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  1. #1
    bowsniper's Avatar
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    Lugging the Motor

    I have seen it talked about on here but not 100% sure what it means or what actually happens when it's "lugging". Usually I hear it with the wrong impellor being used and the motor lugs.

    Could someone explain this phenomenon and the what happens and how it could ruin an engine.

    Sounds like it's extremly important to get the right prop for your application.


  2. #2
    ryandi2's Avatar
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    i think what they mean by "lugging" is when your motor has too much of a load on it, like to big o a prop will "lug" the motor and stress it out,

    kinda like, you hook a s-10 to a 22 foot travle trailer and its going to slow the truck way down and put more stress on the motor and drive line..dont ask how i came up with that...

    but that is what i get out of it..

  3. #3
    Click avatar for tech links/info, donation request K447's Avatar
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    Gasoline engines in general, and our PWC 2-stroke engines in particular, are designed to deliver their maximum power in a specific RPM range. For PWC engines, that optimal RPM range is actually rather narrow, and is usually located well within the highest 1,000RPM before the RPM limiter takes effect.

    This is especially true for the tuned exhaust pipe engines, since the pipe is tuned for a certain frequency of resonance (essentially a certain narrow RPM band). When the RPM is below the tuned pipe's optimal RPM range, the power enhancing pulses inside the pipe(s) are mis-timed to the exhaust port opening and closing, and they don't work as effectively.

    If the impeller pitch is too 'steep' for the available engine power, the engine will not have enough torque to twist the impeller up to the optimal engine RPM. It will deliver significant power at that lower RPM, but not the maximum power the engine is capable of.

    The engine is fully loaded, but is operating below optimal RPM. This can result is excess heat being generated, which is not being optimally converted to drive shaft output. The extra heat can burn pistons, waste fuel, and generally adds stress to engine.

    You will often see people who are tuning their engine for more power, choose an impeller to start with that is a little less pitch than they expect to be optimal. They prefer to have the engine spinning a little above optimal RPM, rather than below optimal.

    High RPM may get them very close to, or even trigger the RPM limiter, but it is less stressful on the engine than having too much impeller load, and lugging the engine with a lower peak RPM at full throttle.

    Once the engine tuning is 'close', they can extrapolate from how easily and rapidly the engine reaches for the RPM limiter, how much more impeller pitch the engine can handle.

    Increase the impeller pitch, ride again. If the RPM peak matches with the optimal powerband, then that is the correct impeller for that engine.

  4. #4
    bowsniper's Avatar
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    Thanks keith, that clears thing up for me.. The extra heat is what I didnt realize.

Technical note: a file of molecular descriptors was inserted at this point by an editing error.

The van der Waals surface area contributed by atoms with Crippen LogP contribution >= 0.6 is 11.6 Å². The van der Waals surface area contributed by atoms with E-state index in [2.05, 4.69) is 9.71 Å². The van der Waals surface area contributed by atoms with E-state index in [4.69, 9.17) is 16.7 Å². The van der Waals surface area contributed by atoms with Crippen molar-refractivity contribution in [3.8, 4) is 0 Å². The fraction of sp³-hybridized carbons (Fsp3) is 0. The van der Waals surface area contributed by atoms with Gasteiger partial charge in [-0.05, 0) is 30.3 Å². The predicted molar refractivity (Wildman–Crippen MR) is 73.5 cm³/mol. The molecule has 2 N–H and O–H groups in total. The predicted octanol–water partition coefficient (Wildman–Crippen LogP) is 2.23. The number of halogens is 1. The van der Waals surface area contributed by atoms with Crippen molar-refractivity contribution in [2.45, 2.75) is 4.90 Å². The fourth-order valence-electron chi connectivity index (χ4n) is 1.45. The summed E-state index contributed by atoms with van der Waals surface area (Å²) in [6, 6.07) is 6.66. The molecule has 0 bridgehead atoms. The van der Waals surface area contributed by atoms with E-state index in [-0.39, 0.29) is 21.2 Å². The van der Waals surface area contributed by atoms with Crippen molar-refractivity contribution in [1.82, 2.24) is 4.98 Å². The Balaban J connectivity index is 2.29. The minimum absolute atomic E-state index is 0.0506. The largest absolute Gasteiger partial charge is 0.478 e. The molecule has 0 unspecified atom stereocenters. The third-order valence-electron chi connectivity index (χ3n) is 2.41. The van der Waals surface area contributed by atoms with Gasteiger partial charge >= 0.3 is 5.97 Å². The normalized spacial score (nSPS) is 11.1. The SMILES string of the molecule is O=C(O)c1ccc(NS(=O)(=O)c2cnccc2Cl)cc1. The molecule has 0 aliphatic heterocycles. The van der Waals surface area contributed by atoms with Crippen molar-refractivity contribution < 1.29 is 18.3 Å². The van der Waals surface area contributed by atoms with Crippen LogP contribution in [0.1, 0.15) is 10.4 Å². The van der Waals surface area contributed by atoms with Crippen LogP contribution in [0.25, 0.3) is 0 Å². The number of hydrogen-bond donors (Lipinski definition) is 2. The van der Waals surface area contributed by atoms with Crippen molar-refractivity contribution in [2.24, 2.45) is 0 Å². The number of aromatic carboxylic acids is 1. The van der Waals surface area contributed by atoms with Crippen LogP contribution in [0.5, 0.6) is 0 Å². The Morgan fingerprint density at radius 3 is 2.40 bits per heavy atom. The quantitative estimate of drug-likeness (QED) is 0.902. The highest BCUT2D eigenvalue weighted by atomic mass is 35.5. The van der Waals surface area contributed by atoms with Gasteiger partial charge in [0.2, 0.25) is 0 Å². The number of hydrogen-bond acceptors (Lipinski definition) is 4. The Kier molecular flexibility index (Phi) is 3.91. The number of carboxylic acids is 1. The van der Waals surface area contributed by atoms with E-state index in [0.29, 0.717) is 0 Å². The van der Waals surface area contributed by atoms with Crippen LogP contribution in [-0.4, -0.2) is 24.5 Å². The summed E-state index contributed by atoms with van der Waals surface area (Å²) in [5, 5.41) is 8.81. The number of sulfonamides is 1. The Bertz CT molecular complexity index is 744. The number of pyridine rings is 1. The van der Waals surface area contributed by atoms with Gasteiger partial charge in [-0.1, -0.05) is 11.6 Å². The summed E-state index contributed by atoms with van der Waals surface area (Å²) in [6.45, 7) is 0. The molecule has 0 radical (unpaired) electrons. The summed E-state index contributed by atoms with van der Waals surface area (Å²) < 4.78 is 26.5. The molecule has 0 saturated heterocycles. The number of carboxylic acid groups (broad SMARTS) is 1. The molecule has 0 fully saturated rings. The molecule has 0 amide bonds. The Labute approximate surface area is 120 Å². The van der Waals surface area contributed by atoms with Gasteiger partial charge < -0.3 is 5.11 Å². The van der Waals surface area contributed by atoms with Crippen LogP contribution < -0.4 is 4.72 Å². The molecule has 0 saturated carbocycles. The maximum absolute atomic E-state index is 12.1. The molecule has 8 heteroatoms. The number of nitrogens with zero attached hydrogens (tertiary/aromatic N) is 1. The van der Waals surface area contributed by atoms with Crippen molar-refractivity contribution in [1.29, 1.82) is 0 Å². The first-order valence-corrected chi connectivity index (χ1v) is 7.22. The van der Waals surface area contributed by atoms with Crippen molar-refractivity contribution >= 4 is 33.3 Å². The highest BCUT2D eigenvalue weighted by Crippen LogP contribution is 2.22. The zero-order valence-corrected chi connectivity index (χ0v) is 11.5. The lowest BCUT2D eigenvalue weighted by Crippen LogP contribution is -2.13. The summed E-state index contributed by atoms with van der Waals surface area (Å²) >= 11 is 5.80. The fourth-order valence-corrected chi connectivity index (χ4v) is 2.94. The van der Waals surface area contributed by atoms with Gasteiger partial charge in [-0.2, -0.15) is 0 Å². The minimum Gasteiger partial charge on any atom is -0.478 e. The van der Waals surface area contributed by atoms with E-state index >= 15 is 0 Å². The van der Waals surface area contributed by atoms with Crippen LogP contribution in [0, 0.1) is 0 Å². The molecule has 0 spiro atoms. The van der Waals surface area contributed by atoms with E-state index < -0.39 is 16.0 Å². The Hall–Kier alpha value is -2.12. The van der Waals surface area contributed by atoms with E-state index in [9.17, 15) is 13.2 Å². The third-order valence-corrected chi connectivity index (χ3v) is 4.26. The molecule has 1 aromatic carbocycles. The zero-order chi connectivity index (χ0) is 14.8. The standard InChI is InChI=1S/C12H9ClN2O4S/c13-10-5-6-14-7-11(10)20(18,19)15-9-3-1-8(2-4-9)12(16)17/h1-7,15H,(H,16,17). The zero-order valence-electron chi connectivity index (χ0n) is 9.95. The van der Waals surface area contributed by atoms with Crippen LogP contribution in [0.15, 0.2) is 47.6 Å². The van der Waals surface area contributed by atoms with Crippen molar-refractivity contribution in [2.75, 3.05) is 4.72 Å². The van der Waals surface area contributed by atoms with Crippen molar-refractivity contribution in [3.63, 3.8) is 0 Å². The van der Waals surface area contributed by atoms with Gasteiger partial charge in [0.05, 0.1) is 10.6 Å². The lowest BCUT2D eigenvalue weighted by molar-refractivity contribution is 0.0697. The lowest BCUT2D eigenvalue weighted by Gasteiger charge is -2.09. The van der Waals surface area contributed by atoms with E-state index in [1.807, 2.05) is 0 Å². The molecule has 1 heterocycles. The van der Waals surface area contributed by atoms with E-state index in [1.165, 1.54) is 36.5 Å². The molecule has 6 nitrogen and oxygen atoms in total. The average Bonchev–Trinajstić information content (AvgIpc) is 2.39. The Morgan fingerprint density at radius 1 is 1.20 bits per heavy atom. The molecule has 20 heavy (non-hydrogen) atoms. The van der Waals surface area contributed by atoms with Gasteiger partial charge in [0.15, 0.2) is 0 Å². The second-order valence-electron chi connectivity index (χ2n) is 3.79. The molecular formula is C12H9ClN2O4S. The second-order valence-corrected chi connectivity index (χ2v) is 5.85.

5. #5
    LaveyT's Avatar
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    Nice

    Quote Originally Posted by K447 View Post
    Gasoline engines in general, and our PWC 2-stroke engines in particular, are designed to deliver their maximum power in a specific RPM range. For PWC engines, that optimal RPM range is actually rather narrow, and is usually located well within the highest 1,000RPM before the RPM limiter takes effect.

    This is especially true for the tuned exhaust pipe engines, since the pipe is tuned for a certain frequency of resonance (essentially a certain narrow RPM band). When the RPM is below the tuned pipe's optimal RPM range, the power enhancing pulses inside the pipe(s) are mis-timed to the exhaust port opening and closing, and they don't work as effectively.

    If the impeller pitch is too 'steep' for the available engine power, the engine will not have enough torque to twist the impeller up to the optimal engine RPM. It will deliver significant power at that lower RPM, but not the maximum power the engine is capable of.

    The engine is fully loaded, but is operating below optimal RPM. This can result is excess heat being generated, which is not being optimally converted to drive shaft output. The extra heat can burn pistons, waste fuel, and generally adds stress to engine.

    You will often see people who are tuning their engine for more power, choose an impeller to start with that is a little less pitch than they expect to be optimal. They prefer to have the engine spinning a little above optimal RPM, rather than below optimal.

    High RPM may get them very close to, or even trigger the RPM limiter, but it is less stressful on the engine than having too much impeller load, and lugging the engine with a lower peak RPM at full throttle.

    Once the engine tuning is 'close', they can extrapolate from how easily and rapidly the engine reaches for the RPM limiter, how much more impeller pitch the engine can handle.

    Increase the impeller pitch, ride again. If the RPM peak matches with the optimal powerband, then that is the correct impeller for that engine.
    Very good explanation.

  6. #6
    seaobin's Avatar
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